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Skeletal Evidence for Health in the Past - ARC00118M

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  • Department: Archaeology
  • Module co-ordinator: Ms. Malin Holst
  • Credit value: 20 credits
  • Credit level: M
  • Academic year of delivery: 2024-25
    • See module specification for other years: 2023-24

Module summary

In this module, we build on the foundations from The Archaeology of the Human Skeleton by focusing on what people in the past looked like using measurements, as well as on palaeopathology, with the aim of developing an understanding of skeletal lesions of disease and trauma and how to distinguish these.

Related modules

Pre-Requisite: Students must have taken The Archaeology of the Human Skeleton in Semester 1 to be able to take this module in Semester 2. 

Module will run

Occurrence Teaching period
A Semester 2 2024-25

Module aims

This module aims:

  • To provide an insight into the skeletal changes which can be observed as a result disease and trauma
  • To demonstrate means of analysing and developing individual osteobiographies
  • To develop an understanding of health, development, diet and the history of medicine
  • To give practical experience of the description and differential diagnoses of disease and trauma
  • To gain an understanding of the role of skeletal data and how this can be presented for commercial and educational purposes

Module learning outcomes

Upon successful completion of the course, students should be able to:

  • Demonstrate a systematic understanding, and a critical awareness of potential and limits of an archaeological human skeleton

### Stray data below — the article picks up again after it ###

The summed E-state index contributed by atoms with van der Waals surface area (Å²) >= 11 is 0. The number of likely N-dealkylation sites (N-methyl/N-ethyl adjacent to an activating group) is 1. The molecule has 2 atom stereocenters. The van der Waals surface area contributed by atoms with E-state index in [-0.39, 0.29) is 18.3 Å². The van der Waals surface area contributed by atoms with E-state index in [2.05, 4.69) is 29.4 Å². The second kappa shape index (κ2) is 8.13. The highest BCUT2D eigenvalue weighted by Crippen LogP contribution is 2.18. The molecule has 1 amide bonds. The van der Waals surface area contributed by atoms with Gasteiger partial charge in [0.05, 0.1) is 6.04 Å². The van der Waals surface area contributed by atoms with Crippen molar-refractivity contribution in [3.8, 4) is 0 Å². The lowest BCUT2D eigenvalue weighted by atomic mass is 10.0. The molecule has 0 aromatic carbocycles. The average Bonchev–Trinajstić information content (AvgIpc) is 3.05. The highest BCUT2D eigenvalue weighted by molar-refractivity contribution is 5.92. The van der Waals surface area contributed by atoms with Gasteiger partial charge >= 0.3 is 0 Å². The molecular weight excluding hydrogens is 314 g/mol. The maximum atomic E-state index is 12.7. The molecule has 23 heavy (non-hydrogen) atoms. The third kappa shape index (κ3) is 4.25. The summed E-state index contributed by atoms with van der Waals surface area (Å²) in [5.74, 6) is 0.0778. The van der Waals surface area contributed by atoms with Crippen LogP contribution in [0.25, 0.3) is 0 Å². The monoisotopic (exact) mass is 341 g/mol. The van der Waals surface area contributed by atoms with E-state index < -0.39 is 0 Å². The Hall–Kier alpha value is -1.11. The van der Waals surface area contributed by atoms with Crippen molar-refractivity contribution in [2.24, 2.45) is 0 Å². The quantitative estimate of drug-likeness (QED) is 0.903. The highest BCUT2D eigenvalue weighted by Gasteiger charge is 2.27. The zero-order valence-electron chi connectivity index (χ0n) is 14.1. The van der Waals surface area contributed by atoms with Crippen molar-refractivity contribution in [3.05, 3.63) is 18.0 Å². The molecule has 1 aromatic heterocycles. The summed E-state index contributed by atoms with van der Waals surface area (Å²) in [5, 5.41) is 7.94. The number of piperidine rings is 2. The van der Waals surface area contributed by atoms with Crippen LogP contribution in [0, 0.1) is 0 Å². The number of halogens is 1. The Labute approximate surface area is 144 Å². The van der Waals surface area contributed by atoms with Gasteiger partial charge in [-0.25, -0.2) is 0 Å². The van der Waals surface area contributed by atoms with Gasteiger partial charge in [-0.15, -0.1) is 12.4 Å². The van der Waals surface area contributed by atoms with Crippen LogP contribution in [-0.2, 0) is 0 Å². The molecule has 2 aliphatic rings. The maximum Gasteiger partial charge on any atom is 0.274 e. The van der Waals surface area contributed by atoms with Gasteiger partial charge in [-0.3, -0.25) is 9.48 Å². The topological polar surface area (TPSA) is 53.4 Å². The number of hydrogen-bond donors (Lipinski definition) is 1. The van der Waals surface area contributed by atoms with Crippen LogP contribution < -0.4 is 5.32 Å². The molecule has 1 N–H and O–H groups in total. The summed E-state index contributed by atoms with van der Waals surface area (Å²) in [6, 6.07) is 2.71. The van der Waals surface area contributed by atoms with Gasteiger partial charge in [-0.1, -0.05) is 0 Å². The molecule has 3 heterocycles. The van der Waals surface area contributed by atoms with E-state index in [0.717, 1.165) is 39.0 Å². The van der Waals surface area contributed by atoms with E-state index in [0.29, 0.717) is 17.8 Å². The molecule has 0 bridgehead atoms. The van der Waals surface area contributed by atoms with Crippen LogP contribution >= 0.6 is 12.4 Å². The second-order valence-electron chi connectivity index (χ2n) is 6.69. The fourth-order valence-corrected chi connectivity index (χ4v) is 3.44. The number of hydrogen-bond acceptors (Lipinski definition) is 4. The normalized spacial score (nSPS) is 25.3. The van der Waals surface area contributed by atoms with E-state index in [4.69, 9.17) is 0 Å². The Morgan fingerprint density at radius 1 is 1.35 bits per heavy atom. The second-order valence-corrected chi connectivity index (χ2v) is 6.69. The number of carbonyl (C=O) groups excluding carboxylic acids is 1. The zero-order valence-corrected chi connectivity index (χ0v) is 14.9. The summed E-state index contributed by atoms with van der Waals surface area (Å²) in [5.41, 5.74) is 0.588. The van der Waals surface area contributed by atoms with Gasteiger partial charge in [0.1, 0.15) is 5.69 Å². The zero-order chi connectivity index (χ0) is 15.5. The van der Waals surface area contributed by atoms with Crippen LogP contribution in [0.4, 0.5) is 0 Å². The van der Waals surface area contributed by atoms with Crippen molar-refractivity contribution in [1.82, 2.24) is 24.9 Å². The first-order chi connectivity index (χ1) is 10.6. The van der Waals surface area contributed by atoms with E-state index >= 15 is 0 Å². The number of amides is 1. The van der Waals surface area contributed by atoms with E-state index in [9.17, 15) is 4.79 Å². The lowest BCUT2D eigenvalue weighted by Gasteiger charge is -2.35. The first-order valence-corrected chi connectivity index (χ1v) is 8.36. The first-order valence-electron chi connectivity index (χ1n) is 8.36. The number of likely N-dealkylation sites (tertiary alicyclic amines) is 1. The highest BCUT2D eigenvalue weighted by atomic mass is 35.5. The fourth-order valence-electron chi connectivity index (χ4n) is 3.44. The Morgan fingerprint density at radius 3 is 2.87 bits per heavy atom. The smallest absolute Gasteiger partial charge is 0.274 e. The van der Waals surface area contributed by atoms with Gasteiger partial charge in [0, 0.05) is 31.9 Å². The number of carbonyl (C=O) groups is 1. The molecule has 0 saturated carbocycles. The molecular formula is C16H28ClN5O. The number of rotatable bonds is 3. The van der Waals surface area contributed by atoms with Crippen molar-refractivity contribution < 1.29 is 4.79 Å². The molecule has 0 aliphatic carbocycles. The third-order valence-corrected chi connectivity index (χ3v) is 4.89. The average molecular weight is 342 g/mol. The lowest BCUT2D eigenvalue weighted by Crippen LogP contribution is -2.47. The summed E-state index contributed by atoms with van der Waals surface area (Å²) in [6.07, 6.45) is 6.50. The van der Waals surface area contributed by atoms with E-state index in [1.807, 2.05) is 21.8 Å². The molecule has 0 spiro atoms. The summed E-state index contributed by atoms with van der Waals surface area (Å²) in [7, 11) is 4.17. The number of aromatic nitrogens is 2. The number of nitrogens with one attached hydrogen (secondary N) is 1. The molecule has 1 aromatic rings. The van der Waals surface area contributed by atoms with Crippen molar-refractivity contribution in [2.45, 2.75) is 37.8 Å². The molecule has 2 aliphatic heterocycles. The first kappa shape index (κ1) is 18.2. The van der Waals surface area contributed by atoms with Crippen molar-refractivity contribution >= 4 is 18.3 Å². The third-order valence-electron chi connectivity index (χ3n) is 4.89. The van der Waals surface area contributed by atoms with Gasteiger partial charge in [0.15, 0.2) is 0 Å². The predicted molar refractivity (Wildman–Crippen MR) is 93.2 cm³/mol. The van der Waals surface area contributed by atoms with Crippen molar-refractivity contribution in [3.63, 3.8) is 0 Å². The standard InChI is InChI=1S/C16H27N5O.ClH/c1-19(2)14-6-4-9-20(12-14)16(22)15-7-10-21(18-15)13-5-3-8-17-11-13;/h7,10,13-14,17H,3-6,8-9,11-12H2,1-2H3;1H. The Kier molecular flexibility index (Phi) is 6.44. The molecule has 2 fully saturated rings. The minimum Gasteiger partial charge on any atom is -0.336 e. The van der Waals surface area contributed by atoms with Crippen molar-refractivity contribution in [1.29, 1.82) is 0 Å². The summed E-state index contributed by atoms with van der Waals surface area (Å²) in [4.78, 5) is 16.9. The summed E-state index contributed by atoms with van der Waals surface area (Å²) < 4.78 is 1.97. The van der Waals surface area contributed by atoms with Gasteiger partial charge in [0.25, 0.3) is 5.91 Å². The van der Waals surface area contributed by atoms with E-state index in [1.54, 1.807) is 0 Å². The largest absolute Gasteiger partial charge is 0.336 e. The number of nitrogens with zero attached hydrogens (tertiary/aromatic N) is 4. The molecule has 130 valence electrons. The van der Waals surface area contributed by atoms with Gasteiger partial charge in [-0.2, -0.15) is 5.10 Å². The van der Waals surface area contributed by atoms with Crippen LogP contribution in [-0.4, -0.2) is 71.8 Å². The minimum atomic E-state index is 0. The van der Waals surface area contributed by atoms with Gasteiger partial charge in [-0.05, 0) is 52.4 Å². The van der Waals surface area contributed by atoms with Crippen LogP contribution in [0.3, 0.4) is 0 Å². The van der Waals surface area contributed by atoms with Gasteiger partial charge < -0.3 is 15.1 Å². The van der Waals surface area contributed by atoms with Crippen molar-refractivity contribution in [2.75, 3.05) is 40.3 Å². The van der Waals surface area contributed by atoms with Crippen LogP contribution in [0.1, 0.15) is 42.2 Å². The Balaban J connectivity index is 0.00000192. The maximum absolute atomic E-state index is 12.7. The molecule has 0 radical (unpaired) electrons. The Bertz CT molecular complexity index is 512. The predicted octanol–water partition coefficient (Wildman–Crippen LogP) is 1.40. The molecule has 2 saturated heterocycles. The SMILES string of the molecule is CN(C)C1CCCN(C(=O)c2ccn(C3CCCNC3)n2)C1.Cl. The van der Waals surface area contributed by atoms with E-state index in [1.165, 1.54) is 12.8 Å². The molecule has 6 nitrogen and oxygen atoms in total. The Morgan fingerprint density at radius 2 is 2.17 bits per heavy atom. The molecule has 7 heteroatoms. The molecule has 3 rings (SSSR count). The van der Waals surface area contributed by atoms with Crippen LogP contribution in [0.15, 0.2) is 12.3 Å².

• Demonstrate a practical understanding of how established techniques of research are used to create and interpret knowledge, specifically relating to life histories, skeletal and dental pathologies and health, growth and development
  • Communicate their conclusions of osteological and palaeopathological data clearly to specialist and non-specialist audiences

Module content

This module will provide a background to the concepts of health, skeletal development and growth and how these affect human remains. You will explore medical treatment in the past, as well as developing an understanding of the different types of pathologies that can affect the human skeleton. Through a series of practical classes, you will gain hands-on experience of detailed human skeletal anatomy, focusing on the identification of skeletal pathology and trauma.

The module will also focus on how skeletal remains are commercially analysed and how individual osteobiographies can be developed. You will consider ways in which data gained from skeletal analysis can be presented as client reports, within in academic setting, as poster presentations for conferences and for the general public and how this can be used to develop impact. The module will also consider the ethics of biomolecular analyses, sampling techniques and potential ways of applying such techniques and their outcomes.

This module builds on The Archaeology of the Human Skeleton, it is essential that students choosing Skeletal Evidence for Health in the Past have completed The Archaeology of the Human Skeleton.


Task Length % of module mark
N/A 100

Special assessment rules



Task Length % of module mark
N/A 100

Module feedback

Formative: oral feedback from module leaders

Summative: written feedback within the University's turnaround policy

Indicative reading

Aufderheide, A.C. and Rodríguez-Martín, C. 1998. The Cambridge Encyclopedia of Human Paleopathology (Cambridge)

Cox, M. and Mays, S. (eds) 2000. Human Osteology in Archaeology and Forensic Science (London)

Roberts, C.A. and Manchester, K. 2005. The Archaeology of Disease (Stroud)

The information on this page is indicative of the module that is currently on offer. The University is constantly exploring ways to enhance and improve its degree programmes and therefore reserves the right to make variations to the content and method of delivery of modules, and to discontinue modules, if such action is reasonably considered to be necessary by the University. Where appropriate, the University will notify and consult with affected students in advance about any changes that are required in line with the University's policy on the Approval of Modifications to Existing Taught Programmes of Study.